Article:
Speaking and listening on the radio are distinct activities from normal speaking and listening, and this is particularly important to remember when speaking. Radio transmission clarity requires a shift from natural habits of speech into a more self-conscious procedure emphasizing clarity, brevity and certainty. Following the directives of pronunciation is imperative for the operator. As you can see from the expression of numbers, an initial system is in the process of being scrapped for one that is more likely to ensure accurate transmission and comprehension.

Other than following prescribed pronunciations and processes, the operator must always remain conscious of precision in pronunciation, and refrain from inserting extra sounds into his speech—even such reflexive habitual sounds as ‘ah’, ‘er’, ‘um’, etc. At the initiation of any transmission the operator should be aware of the microphone placement, so that he is not to close or too far from the microphone. In urgent situations it is common for the speaker to ‘mouth’ the microphone, blurring the sounds so that they become incomprehensible.

The main guidelines to follow are:
  • Use all prescribed words, codes and phrases
  • Speak clearly without emitting extraneous sounds
  • Establish, when there is time, a pitch that is most comprehensible, as well as the optimal distance of mouth from microphone, tempo and volume
  • Follow the established order of transmission where applicable
Most non-emergency calls follow the same pattern:
  • The identity of the station called, followed by “THIS IS + (Your identification),” followed by the word “OVER”, which always ends your portion of a conversation segment.
  • After contact has been established, whatever message you wish to transmit follows you identification and is followed by “OVER”.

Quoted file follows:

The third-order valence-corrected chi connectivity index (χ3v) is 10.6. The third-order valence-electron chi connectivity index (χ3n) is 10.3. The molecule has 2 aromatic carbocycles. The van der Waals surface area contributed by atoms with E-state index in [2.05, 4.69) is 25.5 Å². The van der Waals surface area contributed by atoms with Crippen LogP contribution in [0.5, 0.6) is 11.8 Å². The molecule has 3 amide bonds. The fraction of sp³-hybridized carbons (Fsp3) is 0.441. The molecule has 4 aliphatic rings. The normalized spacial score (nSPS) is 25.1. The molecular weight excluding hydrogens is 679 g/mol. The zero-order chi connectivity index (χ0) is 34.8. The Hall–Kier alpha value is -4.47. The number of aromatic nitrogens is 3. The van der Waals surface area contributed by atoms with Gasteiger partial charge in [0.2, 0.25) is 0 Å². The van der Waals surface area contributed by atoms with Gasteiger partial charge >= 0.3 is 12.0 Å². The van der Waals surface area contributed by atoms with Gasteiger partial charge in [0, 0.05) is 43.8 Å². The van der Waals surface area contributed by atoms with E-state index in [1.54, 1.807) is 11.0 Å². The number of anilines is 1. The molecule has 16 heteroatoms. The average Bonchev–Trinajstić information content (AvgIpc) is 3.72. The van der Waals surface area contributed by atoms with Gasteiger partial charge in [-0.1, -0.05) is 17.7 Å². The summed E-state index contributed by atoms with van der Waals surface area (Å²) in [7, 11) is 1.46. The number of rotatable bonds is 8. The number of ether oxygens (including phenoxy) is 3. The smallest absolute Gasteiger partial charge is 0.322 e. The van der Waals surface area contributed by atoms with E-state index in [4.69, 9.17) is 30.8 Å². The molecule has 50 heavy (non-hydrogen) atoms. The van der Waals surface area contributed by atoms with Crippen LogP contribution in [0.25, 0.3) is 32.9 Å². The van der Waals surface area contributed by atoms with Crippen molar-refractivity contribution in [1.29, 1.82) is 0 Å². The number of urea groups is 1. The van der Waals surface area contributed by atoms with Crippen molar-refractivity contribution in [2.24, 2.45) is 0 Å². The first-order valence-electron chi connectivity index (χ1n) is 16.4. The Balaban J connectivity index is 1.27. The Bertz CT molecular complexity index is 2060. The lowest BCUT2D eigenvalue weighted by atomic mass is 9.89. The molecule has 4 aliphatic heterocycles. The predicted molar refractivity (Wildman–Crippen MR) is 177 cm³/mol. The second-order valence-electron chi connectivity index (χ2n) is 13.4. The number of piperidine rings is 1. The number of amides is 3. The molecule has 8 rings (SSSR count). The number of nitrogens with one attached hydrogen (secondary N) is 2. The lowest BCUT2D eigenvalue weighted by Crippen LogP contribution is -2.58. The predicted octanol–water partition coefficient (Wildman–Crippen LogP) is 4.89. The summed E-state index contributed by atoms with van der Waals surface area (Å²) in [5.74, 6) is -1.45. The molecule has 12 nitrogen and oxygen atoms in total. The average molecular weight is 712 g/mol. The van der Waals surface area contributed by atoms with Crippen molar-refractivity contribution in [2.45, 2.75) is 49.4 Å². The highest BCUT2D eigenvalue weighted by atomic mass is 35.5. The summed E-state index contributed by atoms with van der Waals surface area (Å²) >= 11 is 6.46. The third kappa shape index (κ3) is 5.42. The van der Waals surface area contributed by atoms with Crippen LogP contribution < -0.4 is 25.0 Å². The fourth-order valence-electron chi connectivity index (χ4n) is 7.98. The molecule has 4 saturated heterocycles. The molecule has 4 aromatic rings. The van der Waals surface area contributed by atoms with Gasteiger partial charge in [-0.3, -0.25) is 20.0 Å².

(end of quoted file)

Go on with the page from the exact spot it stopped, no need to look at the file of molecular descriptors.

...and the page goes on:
Important procedural words

Before listing important words and phrases, it would perhaps be beneficial to list the priority of communications:
  1. Distress communications (highest priority)
  2. Urgency messages
  3. Safety messages
  4. Navigational directives: bearings
  5. SAR messages
  6. Meteorological messages
  7. Messages related to the UN Charter (for ships engaged by the UN)
  8. Service messages related to R/T or related to previous messages
  9. All other communications
A review of key emergency words:
Although a complete list of Standard Marine Communication Phrases (SMCP) is beyond the scope of this course, it is highly recommended that you expand your marine radio vocabulary to include the following terms, understanding their precise usage.
Note for non-native English speakers: The following terms may be just as difficult for native English speakers, for they generally have a tendency to think in terms of synonyms for the standard words.

Message marker words: question, answer, request, information, advice, instruction, warning, intention. These words are used to announce the type of message you are about to broadcast, enhancing the likelihood of rapid comprehension and response.
  • “Question: How many tugs do you require?”
  • “Answer: I require one tug.”
  • “Request: immediate tug assistance.”
  • “Information: my position is…”
  • “Advice*: maintain course…” *Advice is strongly recommended as opposed to instruction, which, though put mildly, is actually an order.
  • “Instruction: alter course to…”
  • “Warning: Gale force winds…”
  • “Intention: I intend to alter course to port…”
Each of these message marker words along with their messages require a standard response:
  • Answer:
  • Request received:
  • Information received:
  • Advice received:
  • Instruction received:
  • Warning received:
  • Intention received:
The following are words used to clarify, or ensure proper understanding during radio communication:
  • Understood:
  • Mistake…correction
  • Stay on
  • Nothing more
  • Say again (not ‘repeat’!)
  • Read back
The following list of words and phrases are commonly used and should be known and understood by all marine radio operators (they are taken from IMO SMCP recommendations):
  • Acknowledge…This means 'let me know that you have received and understood this message'
  • Affirmative…Yes, or permission granted
  • All ships in…Request that all ships in stated area listen to what follows